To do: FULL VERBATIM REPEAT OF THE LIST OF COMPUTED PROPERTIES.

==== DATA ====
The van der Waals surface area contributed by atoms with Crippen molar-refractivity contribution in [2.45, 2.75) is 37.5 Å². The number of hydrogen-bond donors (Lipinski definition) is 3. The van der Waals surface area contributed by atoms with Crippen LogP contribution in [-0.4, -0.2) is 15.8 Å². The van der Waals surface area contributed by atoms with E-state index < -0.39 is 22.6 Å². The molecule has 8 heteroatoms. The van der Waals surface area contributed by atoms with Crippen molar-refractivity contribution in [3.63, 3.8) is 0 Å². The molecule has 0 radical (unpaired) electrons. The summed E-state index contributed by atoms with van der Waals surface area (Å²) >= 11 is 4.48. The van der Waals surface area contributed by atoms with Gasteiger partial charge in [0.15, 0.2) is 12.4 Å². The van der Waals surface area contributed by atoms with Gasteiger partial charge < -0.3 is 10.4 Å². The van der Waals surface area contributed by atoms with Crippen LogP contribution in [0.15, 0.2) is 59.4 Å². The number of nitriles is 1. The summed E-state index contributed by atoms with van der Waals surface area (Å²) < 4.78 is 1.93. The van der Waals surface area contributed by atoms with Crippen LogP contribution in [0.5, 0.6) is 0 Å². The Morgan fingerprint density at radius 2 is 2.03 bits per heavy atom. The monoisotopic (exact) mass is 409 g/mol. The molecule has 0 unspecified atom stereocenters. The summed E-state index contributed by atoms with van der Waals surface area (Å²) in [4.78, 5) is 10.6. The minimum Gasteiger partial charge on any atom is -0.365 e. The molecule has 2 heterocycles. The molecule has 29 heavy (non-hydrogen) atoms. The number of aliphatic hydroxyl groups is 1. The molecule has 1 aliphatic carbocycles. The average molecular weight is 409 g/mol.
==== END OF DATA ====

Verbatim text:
The van der Waals surface area contributed by atoms with Crippen molar-refractivity contribution in [2.45, 2.75) is 37.5 Å². The number of hydrogen-bond donors (Lipinski definition) is 3. The van der Waals surface area contributed by atoms with Crippen LogP contribution in [-0.4, -0.2) is 15.8 Å². The van der Waals surface area contributed by atoms with E-state index < -0.39 is 22.6 Å². The molecule has 8 heteroatoms. The van der Waals surface area contributed by atoms with Crippen molar-refractivity contribution in [3.63, 3.8) is 0 Å². The molecule has 0 radical (unpaired) electrons. The summed E-state index contributed by atoms with van der Waals surface area (Å²) >= 11 is 4.48. The van der Waals surface area contributed by atoms with Gasteiger partial charge in [0.15, 0.2) is 12.4 Å². The van der Waals surface area contributed by atoms with Gasteiger partial charge < -0.3 is 10.4 Å². The van der Waals surface area contributed by atoms with Crippen LogP contribution in [0.15, 0.2) is 59.4 Å². The number of nitriles is 1. The summed E-state index contributed by atoms with van der Waals surface area (Å²) < 4.78 is 1.93. The van der Waals surface area contributed by atoms with Crippen LogP contribution in [0.5, 0.6) is 0 Å². The Morgan fingerprint density at radius 2 is 2.03 bits per heavy atom. The monoisotopic (exact) mass is 409 g/mol. The molecule has 0 unspecified atom stereocenters. The summed E-state index contributed by atoms with van der Waals surface area (Å²) in [4.78, 5) is 10.6. The minimum Gasteiger partial charge on any atom is -0.365 e. The molecule has 2 heterocycles. The molecule has 29 heavy (non-hydrogen) atoms. The number of aliphatic hydroxyl groups is 1. The molecule has 1 aliphatic carbocycles. The average molecular weight is 409 g/mol.